Introduces the use of the math channel function on the Analog Discovery. This function allows the user to perform a wide variety of mathematical operations, all of which can be applied to the voltages being measured.

XY Plots

Project 5: Oscilloscope

Use the Analog Discovery to plot the voltage-current characteristics of a light emitting diode.

Exporting data

Project 6: Oscilloscope

Export the voltage-current data of a light emitting diode.

Single Sequence Acquisition

Project 7: Oscilloscope

Acquiring vibration data from the piezoelectric sensor from the analog parts kit.


Measurements and Cursors

Project 3: Oscilloscope

Measurements and Cursors

Project 3: Oscilloscope


In our first two oscilloscope projects, we examined the way to display a waveform on our oscilloscope so that we can visualize the “shape” of a voltage with respect to time. We can measure parameters that we may be interested in—amplitudes, frequencies, phase differences, and so on—directly from this display, since vertical and horizontal scales are provided on the display; however, most oscilloscopes provide tools which assist in the measurement process. This project will familiarize us with some of the most basic and common tools used to simplify the measurement process.

Please be aware that these tools are not a substitute for scrutinizing the waveform display itself! Measurement tools are intended to be used in conjunction with engineering insight into the circuit's behavior. When an oscilloscope displays a “measurement”, the tool may be making assumptions about the waveform which are not valid! Always perform at least a rough double-check of any displayed measurements against the waveform itself.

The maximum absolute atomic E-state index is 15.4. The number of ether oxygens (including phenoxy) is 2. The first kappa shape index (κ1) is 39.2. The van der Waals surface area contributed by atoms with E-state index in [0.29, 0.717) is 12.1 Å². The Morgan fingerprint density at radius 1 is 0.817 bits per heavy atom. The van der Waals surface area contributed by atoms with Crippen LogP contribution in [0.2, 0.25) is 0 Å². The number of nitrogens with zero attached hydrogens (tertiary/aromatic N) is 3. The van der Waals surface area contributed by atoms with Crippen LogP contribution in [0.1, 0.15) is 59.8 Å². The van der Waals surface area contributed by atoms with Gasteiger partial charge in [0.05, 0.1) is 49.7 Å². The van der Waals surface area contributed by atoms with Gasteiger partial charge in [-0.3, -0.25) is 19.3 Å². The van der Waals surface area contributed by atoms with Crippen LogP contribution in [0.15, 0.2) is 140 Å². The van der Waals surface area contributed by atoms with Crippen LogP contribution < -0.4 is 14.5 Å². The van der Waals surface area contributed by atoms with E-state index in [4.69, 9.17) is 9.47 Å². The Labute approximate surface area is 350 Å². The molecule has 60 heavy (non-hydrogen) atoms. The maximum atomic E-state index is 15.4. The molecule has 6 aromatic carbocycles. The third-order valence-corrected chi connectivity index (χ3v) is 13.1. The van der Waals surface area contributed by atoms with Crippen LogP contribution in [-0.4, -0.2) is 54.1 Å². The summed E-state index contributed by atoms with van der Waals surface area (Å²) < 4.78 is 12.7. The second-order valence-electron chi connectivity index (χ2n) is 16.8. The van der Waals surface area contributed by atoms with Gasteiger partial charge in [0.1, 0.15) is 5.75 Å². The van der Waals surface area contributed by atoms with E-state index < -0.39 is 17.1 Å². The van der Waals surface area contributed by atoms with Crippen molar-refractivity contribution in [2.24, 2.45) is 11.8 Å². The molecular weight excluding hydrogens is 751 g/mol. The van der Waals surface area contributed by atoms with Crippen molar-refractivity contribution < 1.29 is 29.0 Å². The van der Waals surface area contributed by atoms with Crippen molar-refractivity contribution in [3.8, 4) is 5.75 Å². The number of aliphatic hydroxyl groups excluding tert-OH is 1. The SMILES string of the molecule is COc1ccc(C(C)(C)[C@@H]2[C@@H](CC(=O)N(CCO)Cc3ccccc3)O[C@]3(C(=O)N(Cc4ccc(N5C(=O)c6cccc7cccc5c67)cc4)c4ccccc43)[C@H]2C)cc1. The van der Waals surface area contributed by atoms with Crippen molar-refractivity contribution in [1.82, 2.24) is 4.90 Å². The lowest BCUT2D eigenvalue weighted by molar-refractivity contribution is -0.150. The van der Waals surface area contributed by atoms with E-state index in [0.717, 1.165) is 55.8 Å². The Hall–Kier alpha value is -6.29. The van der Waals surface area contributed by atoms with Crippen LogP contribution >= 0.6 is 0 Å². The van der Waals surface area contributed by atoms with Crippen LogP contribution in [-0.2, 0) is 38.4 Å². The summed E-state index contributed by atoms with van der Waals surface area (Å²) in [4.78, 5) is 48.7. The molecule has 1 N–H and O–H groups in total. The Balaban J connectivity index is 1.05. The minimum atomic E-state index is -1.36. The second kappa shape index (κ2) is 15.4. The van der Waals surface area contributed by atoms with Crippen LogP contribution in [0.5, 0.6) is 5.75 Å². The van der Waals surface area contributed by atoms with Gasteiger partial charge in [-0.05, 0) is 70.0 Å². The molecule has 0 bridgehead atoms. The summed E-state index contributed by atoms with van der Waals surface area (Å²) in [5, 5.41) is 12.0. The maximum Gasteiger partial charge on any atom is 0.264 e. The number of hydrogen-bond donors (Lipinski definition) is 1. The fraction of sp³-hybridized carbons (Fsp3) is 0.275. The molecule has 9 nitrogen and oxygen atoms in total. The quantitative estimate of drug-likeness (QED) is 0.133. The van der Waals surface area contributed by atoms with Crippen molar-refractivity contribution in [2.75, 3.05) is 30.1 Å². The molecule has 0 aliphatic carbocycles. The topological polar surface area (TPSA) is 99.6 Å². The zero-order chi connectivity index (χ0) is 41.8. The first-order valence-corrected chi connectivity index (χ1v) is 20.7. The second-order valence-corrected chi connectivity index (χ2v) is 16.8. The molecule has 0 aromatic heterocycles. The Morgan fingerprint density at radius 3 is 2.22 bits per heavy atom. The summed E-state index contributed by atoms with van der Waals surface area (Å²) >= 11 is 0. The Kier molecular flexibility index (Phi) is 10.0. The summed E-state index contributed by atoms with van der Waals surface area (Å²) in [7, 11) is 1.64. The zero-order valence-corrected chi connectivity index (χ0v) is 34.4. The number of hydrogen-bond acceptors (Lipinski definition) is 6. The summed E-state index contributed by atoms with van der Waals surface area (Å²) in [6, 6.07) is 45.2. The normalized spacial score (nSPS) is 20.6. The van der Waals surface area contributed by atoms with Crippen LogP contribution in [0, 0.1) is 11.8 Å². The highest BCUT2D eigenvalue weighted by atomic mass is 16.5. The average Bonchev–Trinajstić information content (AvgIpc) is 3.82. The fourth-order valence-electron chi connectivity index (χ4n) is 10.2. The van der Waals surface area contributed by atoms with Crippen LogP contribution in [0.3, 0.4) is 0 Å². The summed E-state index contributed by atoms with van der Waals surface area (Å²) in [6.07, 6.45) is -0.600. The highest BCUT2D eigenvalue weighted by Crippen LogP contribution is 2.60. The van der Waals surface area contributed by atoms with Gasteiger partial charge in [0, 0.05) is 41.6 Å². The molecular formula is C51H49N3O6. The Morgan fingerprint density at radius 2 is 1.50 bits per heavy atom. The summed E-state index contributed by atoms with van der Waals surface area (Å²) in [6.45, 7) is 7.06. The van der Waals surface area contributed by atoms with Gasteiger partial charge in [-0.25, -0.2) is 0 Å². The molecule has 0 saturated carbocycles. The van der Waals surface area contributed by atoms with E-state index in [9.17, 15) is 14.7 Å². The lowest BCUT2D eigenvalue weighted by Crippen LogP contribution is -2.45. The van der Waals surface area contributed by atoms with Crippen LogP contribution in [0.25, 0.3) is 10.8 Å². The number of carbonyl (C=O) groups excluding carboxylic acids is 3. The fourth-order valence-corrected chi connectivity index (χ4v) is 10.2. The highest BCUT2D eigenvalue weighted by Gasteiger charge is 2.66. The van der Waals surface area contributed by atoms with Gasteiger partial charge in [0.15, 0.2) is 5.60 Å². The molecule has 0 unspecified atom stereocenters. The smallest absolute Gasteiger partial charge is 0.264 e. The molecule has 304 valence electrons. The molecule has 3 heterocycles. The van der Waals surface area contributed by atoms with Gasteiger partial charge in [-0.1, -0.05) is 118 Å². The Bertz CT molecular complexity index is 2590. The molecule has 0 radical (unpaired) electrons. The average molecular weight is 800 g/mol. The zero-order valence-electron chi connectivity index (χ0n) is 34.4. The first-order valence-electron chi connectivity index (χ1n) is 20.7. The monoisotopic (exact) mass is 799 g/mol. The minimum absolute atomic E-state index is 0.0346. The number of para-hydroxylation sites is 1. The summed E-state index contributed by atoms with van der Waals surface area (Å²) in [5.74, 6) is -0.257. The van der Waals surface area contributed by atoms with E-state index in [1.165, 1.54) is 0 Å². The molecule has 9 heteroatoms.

The tools introduced in this project are the measurements tool and the cursors. The measurements tool provides automated measurement of a number of common parameters. The cursors are generally used if a specific voltage or time measurement is desired, which needs to be customized by the user.

Before you begin, you should:
  • Complete the second oscilloscope project relative to Triggering.
After you're done, you should:
  • Use the Analog Discovery™ oscilloscope measurement and cursor functions to display signal parameters.